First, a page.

Posted by: Brian Andrew Davis | March 6, 2011

My New Coffee Toy

The first time I remember voluntarily drinking a cup of coffee I was on a post-7th grade summer youth group choir trip to Alaska. The stuff was semi-burnt, liquidy, and probably too old. But I drank it all and decided I liked it. Or I was going to make myself like it at least.

Thus began a lifelong infatuation and exploration with my favorite hot, dark, rich drink: coffee. I generally drink it black and undiluted, unless I’m specifically going for a latte / cappuccino kind of thing. It’s actually a little embarrassing how quickly people will associate me with coffee. I’ve had to intentionally cut back the amount of coffee that I drink per day. Last year I would drink a mug (10 oz)  before going to work, a travel mug (16 oz) on the car ride, and then probably two 16 oz cups at work. That’s 58 oz right there–almost half a gallon. Some days I would have Starbucks in the afternoon as well. Which would launch me into a full-blown withdrawal cycle in the following days.

So I’ve cut back.

But it still remains a daily ritual, I just have less entering my body. Moderation is key.

I have tried coffee all sorts of ways and learned to make it different ways myself. I was a drip coffee guy for a while (standard coffee brewer), then I got into the espresso drinks craze when Starbucks was expanding like mad at the end of the 90s. In college I fell in love with the french press, and now I even have a travel french press mug (thanks Joel!).

But one method still remained out of reach and a mystery to me: the percolator.

Opinions vary widely about percolating: the worst method, the best method, the most virtuous method, the most tedious method, blah blah, blah. But I needed to try it for myself to get the ‘full brew’. So I was very interested when Bethany visited her friends Amy and Justin and started telling me about this hexagonal metallic pot that produced some of the best coffee Bethany’s ever had. After some quick research I discovered that this peculiar pot was none other than a stovetop espresso percolator. These things are made in Italy and they’re apparently pretty proud of it too.

I was so interested that the pot became one of the my birthday gifts. From Bethany and from Jonathan / Tommy / Nate. Unfortunately the one Bethany picked up had a bizarre hole blown in the top of the base, but fortunately we had another thanks to my buds. We got our money back on the broken one too!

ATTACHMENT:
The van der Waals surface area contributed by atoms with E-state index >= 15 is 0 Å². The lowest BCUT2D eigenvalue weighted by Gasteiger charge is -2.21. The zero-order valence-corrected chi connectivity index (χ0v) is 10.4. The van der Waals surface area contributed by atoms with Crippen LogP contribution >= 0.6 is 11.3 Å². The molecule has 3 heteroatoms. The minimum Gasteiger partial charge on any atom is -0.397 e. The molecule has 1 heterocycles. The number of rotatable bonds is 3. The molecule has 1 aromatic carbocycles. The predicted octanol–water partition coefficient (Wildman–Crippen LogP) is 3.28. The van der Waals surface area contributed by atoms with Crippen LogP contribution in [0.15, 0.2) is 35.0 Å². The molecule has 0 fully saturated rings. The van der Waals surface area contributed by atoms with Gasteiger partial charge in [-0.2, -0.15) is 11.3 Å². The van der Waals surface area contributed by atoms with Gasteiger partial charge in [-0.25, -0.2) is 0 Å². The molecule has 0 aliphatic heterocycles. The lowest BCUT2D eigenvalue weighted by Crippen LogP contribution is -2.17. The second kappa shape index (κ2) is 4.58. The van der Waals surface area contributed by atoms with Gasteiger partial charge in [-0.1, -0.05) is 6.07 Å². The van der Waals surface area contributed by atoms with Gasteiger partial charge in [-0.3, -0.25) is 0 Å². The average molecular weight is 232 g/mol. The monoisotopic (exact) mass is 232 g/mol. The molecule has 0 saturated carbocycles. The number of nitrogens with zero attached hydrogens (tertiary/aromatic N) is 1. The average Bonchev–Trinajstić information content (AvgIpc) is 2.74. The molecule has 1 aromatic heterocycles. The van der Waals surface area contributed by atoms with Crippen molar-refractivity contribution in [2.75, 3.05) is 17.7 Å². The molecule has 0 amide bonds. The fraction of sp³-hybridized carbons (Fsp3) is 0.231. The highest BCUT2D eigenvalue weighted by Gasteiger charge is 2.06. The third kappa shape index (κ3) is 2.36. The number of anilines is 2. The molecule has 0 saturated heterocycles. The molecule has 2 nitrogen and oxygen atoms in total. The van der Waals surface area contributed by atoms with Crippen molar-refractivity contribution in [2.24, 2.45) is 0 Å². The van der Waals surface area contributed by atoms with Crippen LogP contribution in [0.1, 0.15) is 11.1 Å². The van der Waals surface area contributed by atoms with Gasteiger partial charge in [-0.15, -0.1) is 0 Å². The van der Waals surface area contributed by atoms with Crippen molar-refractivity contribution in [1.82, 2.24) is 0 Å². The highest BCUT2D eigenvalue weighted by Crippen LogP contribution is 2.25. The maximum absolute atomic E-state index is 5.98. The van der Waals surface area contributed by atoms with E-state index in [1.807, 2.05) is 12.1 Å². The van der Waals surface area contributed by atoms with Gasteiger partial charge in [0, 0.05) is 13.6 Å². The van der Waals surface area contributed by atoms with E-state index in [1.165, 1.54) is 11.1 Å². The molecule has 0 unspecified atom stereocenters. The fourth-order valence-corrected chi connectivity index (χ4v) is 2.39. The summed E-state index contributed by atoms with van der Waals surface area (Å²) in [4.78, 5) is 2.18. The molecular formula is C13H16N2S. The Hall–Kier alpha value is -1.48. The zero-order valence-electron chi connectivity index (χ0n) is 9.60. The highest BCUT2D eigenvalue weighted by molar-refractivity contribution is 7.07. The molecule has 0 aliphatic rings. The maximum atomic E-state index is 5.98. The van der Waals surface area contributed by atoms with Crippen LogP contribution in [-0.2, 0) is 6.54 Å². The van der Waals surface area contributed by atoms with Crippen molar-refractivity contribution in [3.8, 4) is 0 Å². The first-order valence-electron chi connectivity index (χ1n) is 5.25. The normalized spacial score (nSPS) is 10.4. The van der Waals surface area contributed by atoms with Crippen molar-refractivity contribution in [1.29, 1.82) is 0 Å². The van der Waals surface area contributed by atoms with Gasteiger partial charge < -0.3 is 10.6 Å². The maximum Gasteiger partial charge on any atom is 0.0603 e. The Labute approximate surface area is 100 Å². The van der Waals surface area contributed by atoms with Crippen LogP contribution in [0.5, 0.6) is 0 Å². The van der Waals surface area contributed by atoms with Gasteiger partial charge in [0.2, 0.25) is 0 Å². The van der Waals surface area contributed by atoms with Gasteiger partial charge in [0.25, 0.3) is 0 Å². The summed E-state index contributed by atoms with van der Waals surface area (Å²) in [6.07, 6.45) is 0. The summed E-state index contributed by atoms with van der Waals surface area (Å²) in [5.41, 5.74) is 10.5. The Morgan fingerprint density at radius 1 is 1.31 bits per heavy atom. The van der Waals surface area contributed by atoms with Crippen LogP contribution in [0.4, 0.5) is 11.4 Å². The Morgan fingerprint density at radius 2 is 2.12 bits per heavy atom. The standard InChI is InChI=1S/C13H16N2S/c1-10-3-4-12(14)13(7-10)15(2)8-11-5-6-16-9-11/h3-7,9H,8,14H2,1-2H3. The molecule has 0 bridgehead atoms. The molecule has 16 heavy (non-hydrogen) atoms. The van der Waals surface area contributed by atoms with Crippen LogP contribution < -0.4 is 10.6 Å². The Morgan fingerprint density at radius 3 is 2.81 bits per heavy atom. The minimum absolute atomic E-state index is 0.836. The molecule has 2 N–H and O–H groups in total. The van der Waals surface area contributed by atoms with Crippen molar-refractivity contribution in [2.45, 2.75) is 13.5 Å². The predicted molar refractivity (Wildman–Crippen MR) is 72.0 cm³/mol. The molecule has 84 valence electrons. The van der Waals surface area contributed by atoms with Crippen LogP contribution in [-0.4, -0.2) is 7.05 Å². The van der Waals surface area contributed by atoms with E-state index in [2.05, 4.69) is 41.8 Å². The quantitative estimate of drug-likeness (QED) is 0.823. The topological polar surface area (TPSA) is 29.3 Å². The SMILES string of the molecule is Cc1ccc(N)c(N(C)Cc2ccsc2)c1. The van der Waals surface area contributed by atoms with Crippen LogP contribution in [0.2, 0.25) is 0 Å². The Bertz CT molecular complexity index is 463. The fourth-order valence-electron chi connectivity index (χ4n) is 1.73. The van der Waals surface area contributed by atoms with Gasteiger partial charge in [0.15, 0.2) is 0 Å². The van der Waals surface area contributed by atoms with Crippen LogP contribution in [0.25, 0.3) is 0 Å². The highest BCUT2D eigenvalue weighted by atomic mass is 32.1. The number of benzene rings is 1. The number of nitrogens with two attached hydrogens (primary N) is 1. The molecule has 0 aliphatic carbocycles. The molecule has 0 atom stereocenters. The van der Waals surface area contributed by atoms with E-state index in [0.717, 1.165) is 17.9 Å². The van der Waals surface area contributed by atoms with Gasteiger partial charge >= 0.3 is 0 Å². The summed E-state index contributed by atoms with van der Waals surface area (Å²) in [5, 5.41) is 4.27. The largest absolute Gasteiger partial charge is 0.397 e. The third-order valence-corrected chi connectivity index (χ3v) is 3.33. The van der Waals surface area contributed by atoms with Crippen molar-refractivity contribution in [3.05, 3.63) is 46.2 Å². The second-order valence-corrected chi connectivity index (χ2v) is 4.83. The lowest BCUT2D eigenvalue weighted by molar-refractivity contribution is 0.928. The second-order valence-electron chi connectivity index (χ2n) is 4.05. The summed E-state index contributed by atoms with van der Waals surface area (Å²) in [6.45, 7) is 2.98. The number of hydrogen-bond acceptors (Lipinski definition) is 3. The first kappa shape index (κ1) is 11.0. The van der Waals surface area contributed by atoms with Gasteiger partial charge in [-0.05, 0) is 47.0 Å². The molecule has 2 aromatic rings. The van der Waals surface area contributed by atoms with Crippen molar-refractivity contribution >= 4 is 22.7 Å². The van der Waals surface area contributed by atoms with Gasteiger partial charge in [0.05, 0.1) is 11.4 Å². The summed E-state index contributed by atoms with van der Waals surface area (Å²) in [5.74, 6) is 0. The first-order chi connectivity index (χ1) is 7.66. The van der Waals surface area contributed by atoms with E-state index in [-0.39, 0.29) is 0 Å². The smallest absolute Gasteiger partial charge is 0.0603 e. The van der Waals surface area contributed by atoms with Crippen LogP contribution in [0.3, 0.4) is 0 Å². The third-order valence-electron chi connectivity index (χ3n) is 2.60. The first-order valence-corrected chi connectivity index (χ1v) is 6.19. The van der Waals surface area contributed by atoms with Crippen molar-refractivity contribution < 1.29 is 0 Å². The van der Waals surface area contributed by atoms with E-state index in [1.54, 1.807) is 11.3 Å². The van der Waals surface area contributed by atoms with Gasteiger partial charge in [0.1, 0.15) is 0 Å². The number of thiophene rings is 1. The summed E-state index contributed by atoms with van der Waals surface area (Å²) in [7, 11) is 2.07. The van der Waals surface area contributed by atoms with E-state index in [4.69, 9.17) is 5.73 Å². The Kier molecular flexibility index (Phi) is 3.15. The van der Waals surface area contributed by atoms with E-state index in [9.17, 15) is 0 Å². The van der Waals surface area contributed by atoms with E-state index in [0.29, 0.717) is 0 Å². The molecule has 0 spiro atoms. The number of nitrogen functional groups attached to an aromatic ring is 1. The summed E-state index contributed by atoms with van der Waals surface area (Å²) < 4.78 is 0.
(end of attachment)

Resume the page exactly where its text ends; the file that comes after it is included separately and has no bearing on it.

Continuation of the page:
I’ve been using it for a few weeks now (along with a Bodum milk frother wand that Bethany gave me for last year’s birthday, but has been underused) to make some fun cappuccino  drinks. The machine is amazing because it produces great coffee very quickly and has surprisingly little clean-up. We have a grinder and use whole beans. For a percolator you should always use finely ground coffee (as opposed to the course grind of a french press or the medium grind of a drip machine). I’ve read that it’s best to use espresso beans or Italian roast (something dark roasted) but all we have is the Starbucks Christmas blend right now. It’s working for the time-being.

You place tap water in the lower basin, which is connected to the top basin via a funnel and chute. You fill the funnel with your finely ground coffee which you ‘tamp down’ and then it forces boiling water through this fine coffee and up to the top for a powerful brew. As soon as the coffee begins to percolate, you should remove it from the heat source. It will continue to collect in the top chamber. If you’re brave or European, you can drink it straight. Otherwise you probably want to add some milk.

I’ve researched espresso drinks and learned all about how bubbles in the milk, or more specifically the SIZE of the bubbles, is what differentiates the professional level a latte. One guy described three different levels as “microfoam” – the awesome microscopic style bubbles you get from a professional milk frothing espresso machine, “meringue-like foam” – which can be made via a cheap spinning frother like ours, and “dishwasher foam” – which basically means massive bubbles that pop within a minute leaving only the milk as it was straight from the carton. This last one is what you get from many ‘cheap’ home espresso machines. We’ve learned to heat our milk (about 3/4 a mug if we’re both having some) on stovetop (along with a tsp sugar for each of us in it). We’ll froth it in the mugs after pouring it in and then pour our coffee on top. You can also add cinnamon, sugar, or cocoa to the top of the milk froth to give it some extra dignity.

While this isn’t quite professional, I’m sure it’s about the closest we’re going to get without purchasing a $1000 home-espresso machine. I’ll gladly take it! Now to purchase some espresso beans…

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Responses

  1. Ok. You have me convinced. When do I get to come over and try some?

    • soon! just thinking we want to have ya’ll over. 🙂

  2. You should check out an Aeropress. They make a great cup of coffee and are cheap as well.

    • we haven’t heard of them, but will definitely check it out!

  3. what is your favorite starbucks coffee?

    • Brian says his is anniversary blend and yukon.
      Mine is also anniversary blend and Guatemala. 🙂
      what’s yours??

  4. shaddddddde grown mexico!


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